Saturday, December 10, 2011
The SaratogianWILTON — Army Sgt. Olan Aldrich sustained 120 shrapnel wounds in a rocket-propelled grenade explosion in Iraq.
The Lake Luzerne resident suffers from temporary memory loss and seizures, but has found help through Stride Adaptive Sports, one of three-dozen area nonprofits set up at Saturday’s first-ever Disabilities Awareness Day at Wilton Mall.
The event helped a variety of agencies promote what they have to offer and make connections with people who need their services.
“It’s something we hope to do on an annual basis,” said Roy J. McDonald, R-Saratoga, chairman of the state Senate Committee for Mental Health and Developmental Disabilities. “I want to do the same thing in Rensselaer County at HVCC (Hudson Valley Community College) in April.”
McDonald was joined by U.S. Rep. Chris Gibson, R-Kinderhook; Assemblyman Tony Jordan, R-Greenwich; and several other local elected officials.
The state spends $10 billion per year on programs for people with disabilities, McDonald said.
Numerous nonprofit groups, like those represented Saturday, provide similar services.
Aldrich was wounded in January 2005 but didn’t start suffering serious consequences until some time later. He even went back for a second tour in Iraq.
After contacting Stride, which partners with the Wounded Warrior Project, Aldrich took part in various sports-related activities.
“Now I’ve become a mentor to others,” he said.
Aldrich and his wife, Amanda, volunteered Saturday to help share information about the program with hundreds of busy holiday shoppers at the mall from noon to 5 p.m.
Alzheimer’s Association volunteer Jim Nuttall said the inaugural event served a useful purpose.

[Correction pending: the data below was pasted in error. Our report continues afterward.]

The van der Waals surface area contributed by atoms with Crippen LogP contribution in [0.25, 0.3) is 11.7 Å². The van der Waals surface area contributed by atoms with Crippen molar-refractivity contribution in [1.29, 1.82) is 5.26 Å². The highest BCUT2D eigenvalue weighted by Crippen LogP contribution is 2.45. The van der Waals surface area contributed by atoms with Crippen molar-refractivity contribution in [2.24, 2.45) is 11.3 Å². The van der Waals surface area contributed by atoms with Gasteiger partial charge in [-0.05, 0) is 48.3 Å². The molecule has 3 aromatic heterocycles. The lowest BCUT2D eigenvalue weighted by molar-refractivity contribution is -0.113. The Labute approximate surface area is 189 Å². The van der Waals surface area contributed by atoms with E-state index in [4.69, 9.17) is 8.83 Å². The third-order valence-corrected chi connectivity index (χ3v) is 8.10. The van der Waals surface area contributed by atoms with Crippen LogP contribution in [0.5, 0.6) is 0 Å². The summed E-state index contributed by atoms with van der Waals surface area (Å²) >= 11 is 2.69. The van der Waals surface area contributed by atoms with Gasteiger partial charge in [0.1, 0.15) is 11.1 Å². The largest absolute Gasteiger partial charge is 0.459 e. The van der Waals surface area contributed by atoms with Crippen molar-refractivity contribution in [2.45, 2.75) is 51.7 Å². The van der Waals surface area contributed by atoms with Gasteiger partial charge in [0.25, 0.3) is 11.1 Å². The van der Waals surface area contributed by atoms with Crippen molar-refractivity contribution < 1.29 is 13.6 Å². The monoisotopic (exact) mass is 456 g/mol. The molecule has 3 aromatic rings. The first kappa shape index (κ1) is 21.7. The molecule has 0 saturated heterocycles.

“It tells folks what resources are available,” he said. “It’s a reminder to people that there’s help out there if you have a difficult situation in life.”
At Christmas time, nonprofit Saratoga County Children’s Committee conducts an Empty Stocking Project that helps more than 1,000 area kids referred by various agencies.
“This type of thing is nice because it gives us exposure,” committee chair Kathy Kelly said. “If we get just one name here today, that’s one more child we can help. Our goal is to meet children’s basic needs in a really quick fashion.”
For example, the organization recently secured sneakers and basketball uniforms for children who couldn’t afford them.
Other agencies have completely different missions: The Southern Adirondack Tobacco-Free Coalition in Saratoga Springs tries to combat marketing of tobacco products to young children.
“The big tobacco companies are losing smokers every year, so they need a new generation of smokers,” coalition spokesman Matt Andrus said.
Sometimes, posters and store displays are deliberately put at lower heights where children will see them. And a great deal of cigarette advertising is done in convenience stores, where a majority of teens shop, he said.
The coalition counteracts such strategies through education and legislative initiatives, and by working with stores to have them remove displays children are most vulnerable to.
Andrus applauded Saturday’s event as a way to make his group’s message known.
“Any time we can get out in the community and make people aware of issues, it’s more than worthwhile,” he said.